My dad died almost exactly thirteen years ago. Now, I won't pretend that he was a sage man who imparted words of wisdom that have helped me steer a steady course through my own life as a husband and father (in fact, my abiding memory is of him muttering darkly under his breath), but I will say one thing: when I was growing up, wherever I wanted to go, he would take me.
More than anything, I loved going to the cinema. Looking back, it's not hard to see why. Our local fleapit was the Gaumont State on the Kilburn High Road in north-west London. An Art Deco masterpiece, it comes complete with an imposing 120-foot tower inspired by the Empire State Building, which can still be seen for miles around. When it opened in 1937 (George Formby and Gracie Fields were top of the bill at the opening night's Gala performance) it was - and remained - the biggest cinema ever built in Britain, with seating for over 4,000 people.
Doubling up as a musical venue, over the years it played host to Bill Haley and the Comets, Buddy Holly, Jerry Lee Lewis, Frank Sinatra, Marilyn Monroe, Louis Armstrong, John Coltrane, Sarah Vaughan, The Beatles, The Rolling Stones, David Bowie and Deep Purple – and that's a heavily edited list of some of the greats who played there. Inside, it was all chandeliers and sweeping marble staircases leading up to the auditorium. Think back to the pop video for “Vienna” by Ultravox - it was partly shot in the Gaumont State's lobby. By the time I made its acquaintance in the mid-1970s, the place had seen better days, but it still boasted a girl in every aisle selling choc ices from a tray during the intermission, to the sound of a massive Wurlitzer organ that would rise up out of the stage on an equally massive turntable.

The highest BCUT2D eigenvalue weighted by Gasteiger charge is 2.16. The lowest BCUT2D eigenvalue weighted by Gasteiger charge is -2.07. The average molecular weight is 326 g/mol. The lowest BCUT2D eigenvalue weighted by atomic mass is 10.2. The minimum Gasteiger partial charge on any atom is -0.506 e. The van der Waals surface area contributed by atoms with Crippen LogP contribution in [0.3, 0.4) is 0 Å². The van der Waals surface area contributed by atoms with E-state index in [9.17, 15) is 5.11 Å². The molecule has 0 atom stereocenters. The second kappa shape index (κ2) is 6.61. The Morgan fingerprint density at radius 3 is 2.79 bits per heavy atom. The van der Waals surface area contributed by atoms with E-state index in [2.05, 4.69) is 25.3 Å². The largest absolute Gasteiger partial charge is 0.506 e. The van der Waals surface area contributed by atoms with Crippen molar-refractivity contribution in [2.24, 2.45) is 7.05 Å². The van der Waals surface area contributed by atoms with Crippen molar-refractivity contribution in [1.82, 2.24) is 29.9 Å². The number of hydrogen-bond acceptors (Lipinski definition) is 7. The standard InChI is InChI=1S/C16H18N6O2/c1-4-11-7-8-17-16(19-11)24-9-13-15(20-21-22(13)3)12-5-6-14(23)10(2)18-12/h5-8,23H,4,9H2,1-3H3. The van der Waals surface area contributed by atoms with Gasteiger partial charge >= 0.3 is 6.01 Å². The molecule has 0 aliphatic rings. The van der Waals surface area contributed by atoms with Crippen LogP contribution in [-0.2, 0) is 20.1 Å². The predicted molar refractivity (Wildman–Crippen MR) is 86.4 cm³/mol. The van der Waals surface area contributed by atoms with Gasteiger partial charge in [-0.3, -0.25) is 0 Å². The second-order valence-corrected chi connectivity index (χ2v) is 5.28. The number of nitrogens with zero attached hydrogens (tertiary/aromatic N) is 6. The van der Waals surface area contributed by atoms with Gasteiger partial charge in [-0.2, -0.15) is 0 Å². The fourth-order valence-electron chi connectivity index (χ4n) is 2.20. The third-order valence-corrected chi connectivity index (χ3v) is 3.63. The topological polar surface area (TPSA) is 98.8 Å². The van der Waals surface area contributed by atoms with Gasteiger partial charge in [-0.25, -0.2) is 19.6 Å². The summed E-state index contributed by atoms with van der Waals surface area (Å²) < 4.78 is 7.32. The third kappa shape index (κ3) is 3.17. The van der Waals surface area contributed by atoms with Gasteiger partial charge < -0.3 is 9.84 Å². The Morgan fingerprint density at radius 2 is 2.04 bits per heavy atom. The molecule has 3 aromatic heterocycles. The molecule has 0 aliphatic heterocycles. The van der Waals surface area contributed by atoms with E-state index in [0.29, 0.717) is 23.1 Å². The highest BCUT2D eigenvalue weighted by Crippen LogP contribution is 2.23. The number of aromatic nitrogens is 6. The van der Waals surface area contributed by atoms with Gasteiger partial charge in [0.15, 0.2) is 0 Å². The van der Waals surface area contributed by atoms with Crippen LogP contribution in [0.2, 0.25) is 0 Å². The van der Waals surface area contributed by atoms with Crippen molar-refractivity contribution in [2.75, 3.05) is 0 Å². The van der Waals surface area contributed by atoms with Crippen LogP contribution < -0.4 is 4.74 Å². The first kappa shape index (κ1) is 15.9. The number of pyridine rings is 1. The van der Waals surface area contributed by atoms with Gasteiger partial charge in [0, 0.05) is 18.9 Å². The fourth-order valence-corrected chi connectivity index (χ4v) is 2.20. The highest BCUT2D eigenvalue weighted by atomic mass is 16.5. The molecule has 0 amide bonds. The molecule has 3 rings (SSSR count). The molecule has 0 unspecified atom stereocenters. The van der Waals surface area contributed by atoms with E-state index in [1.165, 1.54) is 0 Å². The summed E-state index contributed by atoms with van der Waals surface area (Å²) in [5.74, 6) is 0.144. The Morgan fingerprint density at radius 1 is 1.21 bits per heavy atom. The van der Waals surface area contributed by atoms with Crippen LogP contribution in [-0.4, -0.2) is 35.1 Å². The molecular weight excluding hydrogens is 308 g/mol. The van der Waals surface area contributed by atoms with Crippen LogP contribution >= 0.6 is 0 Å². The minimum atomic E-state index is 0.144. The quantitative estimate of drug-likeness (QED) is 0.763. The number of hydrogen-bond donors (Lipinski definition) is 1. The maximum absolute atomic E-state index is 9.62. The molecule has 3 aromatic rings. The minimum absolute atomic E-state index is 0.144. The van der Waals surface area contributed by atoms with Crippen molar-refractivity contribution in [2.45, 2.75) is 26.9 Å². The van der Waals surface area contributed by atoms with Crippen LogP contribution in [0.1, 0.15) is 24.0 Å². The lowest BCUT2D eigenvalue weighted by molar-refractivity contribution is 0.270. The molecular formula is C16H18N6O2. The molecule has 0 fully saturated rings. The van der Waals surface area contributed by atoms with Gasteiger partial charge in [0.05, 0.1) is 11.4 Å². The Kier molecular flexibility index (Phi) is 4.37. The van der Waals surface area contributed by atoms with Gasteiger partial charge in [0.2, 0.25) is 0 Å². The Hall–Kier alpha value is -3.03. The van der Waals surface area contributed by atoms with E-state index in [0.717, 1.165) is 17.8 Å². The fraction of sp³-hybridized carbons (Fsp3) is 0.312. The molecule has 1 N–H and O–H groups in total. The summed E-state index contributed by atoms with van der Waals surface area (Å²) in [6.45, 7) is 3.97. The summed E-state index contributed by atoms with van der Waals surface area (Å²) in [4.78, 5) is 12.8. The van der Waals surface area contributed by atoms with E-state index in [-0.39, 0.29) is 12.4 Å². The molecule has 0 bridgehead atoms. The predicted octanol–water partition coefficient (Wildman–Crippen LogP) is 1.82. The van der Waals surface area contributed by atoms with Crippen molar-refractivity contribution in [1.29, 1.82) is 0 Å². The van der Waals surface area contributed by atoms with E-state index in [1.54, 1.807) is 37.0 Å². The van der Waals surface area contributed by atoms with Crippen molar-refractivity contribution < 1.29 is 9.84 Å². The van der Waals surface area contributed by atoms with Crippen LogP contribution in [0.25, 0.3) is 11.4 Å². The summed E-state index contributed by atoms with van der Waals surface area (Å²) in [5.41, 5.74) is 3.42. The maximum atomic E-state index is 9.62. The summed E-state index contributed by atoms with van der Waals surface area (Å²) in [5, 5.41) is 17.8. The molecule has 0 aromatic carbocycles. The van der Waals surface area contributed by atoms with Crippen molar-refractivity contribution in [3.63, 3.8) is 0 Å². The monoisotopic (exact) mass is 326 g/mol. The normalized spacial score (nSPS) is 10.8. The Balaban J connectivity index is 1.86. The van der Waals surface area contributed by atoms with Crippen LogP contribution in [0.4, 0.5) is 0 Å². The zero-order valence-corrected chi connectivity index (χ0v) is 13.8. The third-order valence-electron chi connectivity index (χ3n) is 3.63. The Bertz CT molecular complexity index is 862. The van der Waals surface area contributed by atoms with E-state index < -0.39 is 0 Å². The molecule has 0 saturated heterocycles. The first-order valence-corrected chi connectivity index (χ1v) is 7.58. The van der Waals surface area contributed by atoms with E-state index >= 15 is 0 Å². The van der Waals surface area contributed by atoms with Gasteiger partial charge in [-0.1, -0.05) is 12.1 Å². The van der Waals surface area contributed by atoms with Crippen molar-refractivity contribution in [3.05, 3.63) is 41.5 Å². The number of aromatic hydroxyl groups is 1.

I grew up thinking all cinemas were like this and - despite the efforts of various Odeon Multiplexes to beat the warm fuzzy feelings out of me - to this day I can't go to a cinema without remembering those childhood Saturday evening visits to the flicks, faithfully accompanied by my dad.
But good God, I realise now I forced him to sit through see some really rancid bits of crap. Going to see Star Wars in 1977 set me off on a not-terribly-discerning science fiction jag that lasted to the end of the decade and beyond, and trying to replicate the sheer terror of watching Jaws for the first time caused me to inflict on the poor bloke every cheap underwater monster rip-off that surfaced over the next few years. Although my appetite for film was huge, it wasn't very well informed; I remember coming home in glum silence from Close Encounters of the Third Kind, pissed off at Dad for not having taken me to see Close Encounters of the First and Second Kind beforehand.
So, in tribute to my dear departed Dad, I'd like to share with you some of the cinematic turds that I coerced him into watching. Was there ever a greater love, than that of a father who would allow his son to drag him out and waste a perfectly good Saturday evening plonked in front of these clunkers? If either of my children asked the same of me, I know, deep down, that I'd tell them to fuck right off.
Thanks, Dad. Thanks for the shit memories....